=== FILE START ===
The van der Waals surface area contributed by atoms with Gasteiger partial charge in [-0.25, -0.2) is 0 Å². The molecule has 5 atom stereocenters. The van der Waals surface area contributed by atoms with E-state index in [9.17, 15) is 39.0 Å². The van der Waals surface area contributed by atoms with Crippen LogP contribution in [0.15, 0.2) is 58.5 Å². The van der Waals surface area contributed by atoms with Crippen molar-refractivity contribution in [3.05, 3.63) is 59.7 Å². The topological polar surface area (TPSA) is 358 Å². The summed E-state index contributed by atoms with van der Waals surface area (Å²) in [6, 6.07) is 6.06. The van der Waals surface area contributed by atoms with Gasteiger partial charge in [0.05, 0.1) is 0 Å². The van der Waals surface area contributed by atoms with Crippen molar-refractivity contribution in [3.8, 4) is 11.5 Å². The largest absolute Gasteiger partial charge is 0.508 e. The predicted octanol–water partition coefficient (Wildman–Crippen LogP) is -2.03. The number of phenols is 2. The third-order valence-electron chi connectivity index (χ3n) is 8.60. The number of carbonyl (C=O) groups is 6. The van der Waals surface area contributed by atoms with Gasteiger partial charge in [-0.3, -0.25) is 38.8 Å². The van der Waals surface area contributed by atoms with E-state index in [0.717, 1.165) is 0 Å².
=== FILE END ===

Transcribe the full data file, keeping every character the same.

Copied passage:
The van der Waals surface area contributed by atoms with Gasteiger partial charge in [-0.25, -0.2) is 0 Å². The molecule has 5 atom stereocenters. The van der Waals surface area contributed by atoms with E-state index in [9.17, 15) is 39.0 Å². The van der Waals surface area contributed by atoms with Crippen LogP contribution in [0.15, 0.2) is 58.5 Å². The van der Waals surface area contributed by atoms with Crippen molar-refractivity contribution in [3.05, 3.63) is 59.7 Å². The topological polar surface area (TPSA) is 358 Å². The summed E-state index contributed by atoms with van der Waals surface area (Å²) in [6, 6.07) is 6.06. The van der Waals surface area contributed by atoms with Gasteiger partial charge in [0.05, 0.1) is 0 Å². The van der Waals surface area contributed by atoms with Crippen molar-refractivity contribution in [3.8, 4) is 11.5 Å². The largest absolute Gasteiger partial charge is 0.508 e. The predicted octanol–water partition coefficient (Wildman–Crippen LogP) is -2.03. The number of phenols is 2. The third-order valence-electron chi connectivity index (χ3n) is 8.60. The number of carbonyl (C=O) groups is 6. The van der Waals surface area contributed by atoms with Gasteiger partial charge in [-0.3, -0.25) is 38.8 Å². The van der Waals surface area contributed by atoms with E-state index in [0.717, 1.165) is 0 Å².